Researchers found that people who developed shingles had four times the risk of being diagnosed with MS within the following year, relative to people who had never experienced shingles.
Shingles is a painful condition caused by a reactivation of the virus that causes chickenpox, known as varicella-zoster virus.
Once a person has had chickenpox, the virus goes into a dormant state, dwelling in the body's nerve fibers. However, in some people, the virus can reactivate and cause shingles.
Shingles usually begins with a burning pain or itch in one location on one side of the body, followed by a rash of fluid-filled blisters.
MS occurs when the protective coating around nerve fibers begins to break down—slowing the brain's communication to the rest of the body. Symptoms include fatigue and problems with balance and muscle coordination, as well as memory loss and trouble with logical thinking in some people.
About 2.5 million people have MS worldwide, according to the Multiple Sclerosis Association of America. Most experience their first symptoms between the ages of 15 and 50. Shingles occurs most commonly in the elderly, but is not uncommon in younger people, study author Dr. Jiunn-Horng Kang at Taipei Medical University Hospital told Reuters Health.
Especially those with a compromised immune system, or those under stress or taking certain drugs, are at risk.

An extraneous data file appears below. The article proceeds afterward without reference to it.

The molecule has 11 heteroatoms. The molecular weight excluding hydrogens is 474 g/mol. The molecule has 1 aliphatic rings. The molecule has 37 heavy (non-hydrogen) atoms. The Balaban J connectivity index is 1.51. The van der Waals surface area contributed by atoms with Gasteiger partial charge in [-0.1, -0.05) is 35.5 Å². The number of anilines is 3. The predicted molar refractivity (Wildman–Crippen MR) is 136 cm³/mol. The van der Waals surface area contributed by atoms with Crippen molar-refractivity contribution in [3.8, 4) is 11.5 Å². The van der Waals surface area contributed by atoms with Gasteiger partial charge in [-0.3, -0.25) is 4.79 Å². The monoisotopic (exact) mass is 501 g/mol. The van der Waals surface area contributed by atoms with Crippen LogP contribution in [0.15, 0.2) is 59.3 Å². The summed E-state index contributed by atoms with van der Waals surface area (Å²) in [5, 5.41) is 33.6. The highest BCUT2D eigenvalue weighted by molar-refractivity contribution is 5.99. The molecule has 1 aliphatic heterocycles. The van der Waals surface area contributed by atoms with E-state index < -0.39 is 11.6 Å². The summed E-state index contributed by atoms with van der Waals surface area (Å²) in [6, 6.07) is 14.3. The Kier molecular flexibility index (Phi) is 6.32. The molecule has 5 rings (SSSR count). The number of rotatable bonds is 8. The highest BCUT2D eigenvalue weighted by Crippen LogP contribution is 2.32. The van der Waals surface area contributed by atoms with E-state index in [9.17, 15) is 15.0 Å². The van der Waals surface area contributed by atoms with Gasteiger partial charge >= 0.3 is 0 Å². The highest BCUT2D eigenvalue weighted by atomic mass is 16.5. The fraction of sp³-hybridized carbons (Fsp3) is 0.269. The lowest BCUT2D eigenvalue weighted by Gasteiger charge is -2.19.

Indeed, in the current study, approximately 100,000 people with shingles were younger than 45. Reviewing a database from the insurer that covers 98 percent of Taiwan's population, the researchers found more than 300,000 people with shingles. They compared them to nearly 950,000 others with similar characteristics, who didn't have the disease.
Over the course of a year, fewer than one in 10,000 in the group with shingles developed MS—three times as many as in the group without shingles.
This study does not show that shingles itself can cause MS, although there are "several potential mechanisms" that could explain why the two diseases are linked, Kang explained. For instance, shingles is associated with disruptions to the immune system, which in turn might trigger MS, Kang said.
Also, a reactivation of the shingles virus may "provoke a series of immune responses in the host which may be linked to MS," the researcher suggested.
In the Journal of Infectious Diseases, the researchers caution that most people included in the study are Han Chinese, among whom MS occurs relatively infrequently, so the findings may not apply to Western populations.
What's more, the authors did not have information about whether people smoked or drank alcohol, which could influence the findings.
"These factors may be confounding to our results and need to be further explored," Kang noted.
In an editorial, Dr. Teresa Corona at the Instituto Nacional de Neurología y Neurocirugía in Mexico and a colleague note that the results are clear, but "should be corroborated in other parts of the world."